The problem is that even as nationalisation freed education from sectarian management, it allowed the politicians to take over completely. Today, state control of education has degenerated to interference by politicians with a vice-like grip on the appointment of teachers. What happened in the field of education was a telling example of the over-politicisation of every aspect of the socio-economic life of the country. By the 1970s, literacy rates were close to 80 percent, and are today just above 90 percent. Similarly, great advances were made in the female literacy rate. Having achieved these remarkable indices, the country has not been able to go to the next stage of development. This is because the increasing volume was not matched by quality education, including job-oriented education for a developing country, especially in the sciences, technology, computer literacy and information technology.

Here, again, the state controlled educational system is fundamentally flawed. Sixty years after visionary policies towards an egalitarian society by expansion in education reforms were implemented, there has been no periodic review of the system to assess the value of state control and the content of education. Tinkering with the system has become the norm as governments changed, led by ministers and bureaucrats with inflated egos. Ideally, a policy based on consensus for a National System of Education suitable for the times among all parties in Parliament is called for today. Yet, unfortunately, this is too much to expect from the deeply divided Sinhalese polity that seems unable to arrive at a consensus on the Sinhalese-Tamil relations that have been tearing the country apart.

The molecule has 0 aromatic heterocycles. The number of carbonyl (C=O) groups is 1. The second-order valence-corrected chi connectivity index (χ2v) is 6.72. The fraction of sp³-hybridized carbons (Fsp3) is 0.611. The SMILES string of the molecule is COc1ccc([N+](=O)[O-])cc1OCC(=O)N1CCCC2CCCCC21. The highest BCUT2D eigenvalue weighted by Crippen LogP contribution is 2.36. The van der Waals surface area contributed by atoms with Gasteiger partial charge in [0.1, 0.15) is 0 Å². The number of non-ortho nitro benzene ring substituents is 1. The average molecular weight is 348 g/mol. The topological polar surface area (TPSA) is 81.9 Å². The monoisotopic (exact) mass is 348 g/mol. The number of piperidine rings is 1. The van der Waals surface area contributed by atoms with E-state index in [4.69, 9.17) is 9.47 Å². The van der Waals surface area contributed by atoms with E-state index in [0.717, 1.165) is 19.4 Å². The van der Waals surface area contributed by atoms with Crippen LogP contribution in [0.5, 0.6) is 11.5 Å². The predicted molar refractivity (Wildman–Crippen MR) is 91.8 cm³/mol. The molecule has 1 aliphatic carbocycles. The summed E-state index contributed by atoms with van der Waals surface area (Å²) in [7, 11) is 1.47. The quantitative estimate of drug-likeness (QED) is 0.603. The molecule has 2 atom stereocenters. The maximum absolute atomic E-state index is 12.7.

The purpose of education, it has been said, is to make people fit to live with. Yet many have lost sight of this ultimate objective of an education, as a means to a good life. In Lanka, there has been a loss in terms of offering a values-based education, which in decades gone by promoted tolerance, free debate and rational discussion, a sine qua non for a healthy society. A first step to take the country in this direction is to depoliticise education, freeing it from those least fit to rule. One of the major issues in the current presidential election is that the 17th amendment to the constitution establishing a Constitutional Council be implemented. The task of this council is to establish an independent Election Commission, Police Commission and Public Services Commission. Hopefully, if this is implemented the depoliticisation of education will follow.

Marshal Fernando is the director of the Ecumenical Institute for Study and Dialogue in Colombo.

Santasilan Kadirgamar taught history at the Universities of Colombo and Jaffna.